11 Colum. J. Eur. L. 219 (2005)
Kubler, Friedrich. Professor of Law, University of Pennsylvania Law School; Professor Emeritus, University of Frankfurt.
A. The Basic Model
Traditionally, company law on the European continent has been quite different from the structures which have evolved in the U.S. The various national systems differ in many ways, but there appears to exist a common pattern that shows its own distinct features. This pattern appears particularly obvious in Germany; thus I will use the German system as a starting point for my inquiry without always explaining how the rules and practices of countries like France, Italy, Spain, the Netherlands, Sweden, or Austria differ from German patterns. The basic model is characterized by three features.
1. The model follows a stakeholder philosophy.
The overall purpose of European corporate law is not maximization of shareholder wealth or return on equity investment, but the accommodation and reconciliation of conflicting interests, primarily among shareholders, creditors and employees. This basic approach is reflected on the individual firm level. First, employees are entitled to board representation; this generally implies a two-tier board structure, separating a managing or executive board from a supervisory board that serves as the organ implementing workers co-determination. The other distinct feature reflecting this philosophy is a comprehensive regime of legal capital, which is designed to serve as a “cushion” for the benefit of the creditors of the corporation. It imposes minimum amounts of capital for the formation of companies, excludes certain assets like future services from being used as shareholder contributions, requires cumbersome procedures for contributions in-kind and severely restricts the distribution of dividends and corporate stock repurchases. This burdens not only the formation of companies, but also the raising of capital through the issuance of new shares with significant costs.
2. The stakeholder approach affects the function and structure of the legal rules shaping the organization of the business enterprise.
These rules are designed to determine the relationship between shareholders, creditors, and employees. For this reason, their elaboration cannot be left to the shareholders; corporate law is generally mandatory in nature. This is true for the regulation of corporate finance, or the rules on legal capital, as well as for the organizational structure of the company, or the corporate governance regime. German law fixes the composition and the size of the supervisory board in every detail, and it strictly separates and defines the powers of the executive board, the supervisory board and the shareholders’ meeting. This imposes a heavy, rigid and inflexible regime upon business entities; the law allows very little freedom to adapt the organizational structures of the enterprise to the changing incentives provided by factor and product markets.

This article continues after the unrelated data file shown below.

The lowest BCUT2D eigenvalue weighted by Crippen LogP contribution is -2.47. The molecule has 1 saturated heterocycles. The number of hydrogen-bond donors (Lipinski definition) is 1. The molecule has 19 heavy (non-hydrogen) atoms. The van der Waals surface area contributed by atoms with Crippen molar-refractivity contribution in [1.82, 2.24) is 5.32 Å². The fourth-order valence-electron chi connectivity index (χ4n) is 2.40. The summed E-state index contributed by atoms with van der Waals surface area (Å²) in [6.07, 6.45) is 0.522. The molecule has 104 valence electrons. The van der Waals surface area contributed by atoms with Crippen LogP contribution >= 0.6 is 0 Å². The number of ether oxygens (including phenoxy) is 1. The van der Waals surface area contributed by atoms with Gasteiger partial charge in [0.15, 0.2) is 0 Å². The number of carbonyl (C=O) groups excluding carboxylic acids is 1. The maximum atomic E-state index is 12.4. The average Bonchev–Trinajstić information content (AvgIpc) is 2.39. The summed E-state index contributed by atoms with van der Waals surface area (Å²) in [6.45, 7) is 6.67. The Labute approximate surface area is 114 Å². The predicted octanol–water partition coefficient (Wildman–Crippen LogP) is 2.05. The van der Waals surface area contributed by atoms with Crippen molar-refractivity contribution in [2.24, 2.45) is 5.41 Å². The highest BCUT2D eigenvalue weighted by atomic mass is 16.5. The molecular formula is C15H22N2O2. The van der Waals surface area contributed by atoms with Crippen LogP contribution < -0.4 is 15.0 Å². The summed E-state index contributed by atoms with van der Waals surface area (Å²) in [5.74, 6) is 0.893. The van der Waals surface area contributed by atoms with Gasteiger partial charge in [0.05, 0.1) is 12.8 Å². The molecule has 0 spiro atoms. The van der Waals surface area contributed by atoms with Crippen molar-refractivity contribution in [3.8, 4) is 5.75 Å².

3. Such a regime will not be effective unless companies are prevented from avoiding undesirable laws by moving into another jurisdiction, as American corporations are free to do.
Most of the continental European countries have locked companies into their national legal systems by applying the real seat theory. Under this doctrine the company is not free to choose a state for incorporation; it must incorporate according to the laws of the state where its head office is located and where most of its activities take place. Moving into another jurisdiction generally requires the dissolution of the existing company and the formation of a new company at the chosen location. This burdens corporations not only with cumbersome and costly procedures, but also with adverse tax consequences, e.g. the realization and taxation of undisclosed (or hidden) reserves.
B. The European Approach
The European Community adopted this approach from the very beginning. The American model – based on free incorporation, legislative competition, and a predominance of enabling rules – was well-known and generally rejected. It allowed a “race of laxity,” resulting in “abuse and speculative excesses;” the objective of community legislation has been “avoidance of the Delaware effect, i.e. companies relocating in Member States with least regulations.”, Therefore, the original Treaty of the European Economic Community authorized and required legislation “coordinating to the necessary extent the safeguards, which, for the protection of the interests of members and others, are required by Member States of companies and firms…with a view to making such safeguards equivalent throughout the Community.”, At the same time, the Member States were invited “to enter into negotiations with each other” – that is, to form a convention – “with a view to securing for the benefit of their nationals:…the mutual recognition of companies or firms,…the retention of legal personality in the event of transfer of their seat from one country to another, and the possibility of mergers between companies or firms governed by the laws of different countries…. “. These provisions made it very clear that the right of establishment did not include the freedom to move a company from one Member State to another by merely reincorporating within the desired country.
The purpose of this article is to show that the institutions of the European Community (“EC”) have fully respected this concept for a long time; only recently could one observe its decline. This article will explain this decline in three steps. Part II describes the waning importance of harmonization of Part III deals with a rather dramatic change in the attitude of the European Court of Justice (ECJ). Part IV explores the impact of the recently enacted Regulation and Directive establishing a European Company, the Societas Europaea. Part V looks for an explanation of why all this happened. Part VI concludes with a few more general observations.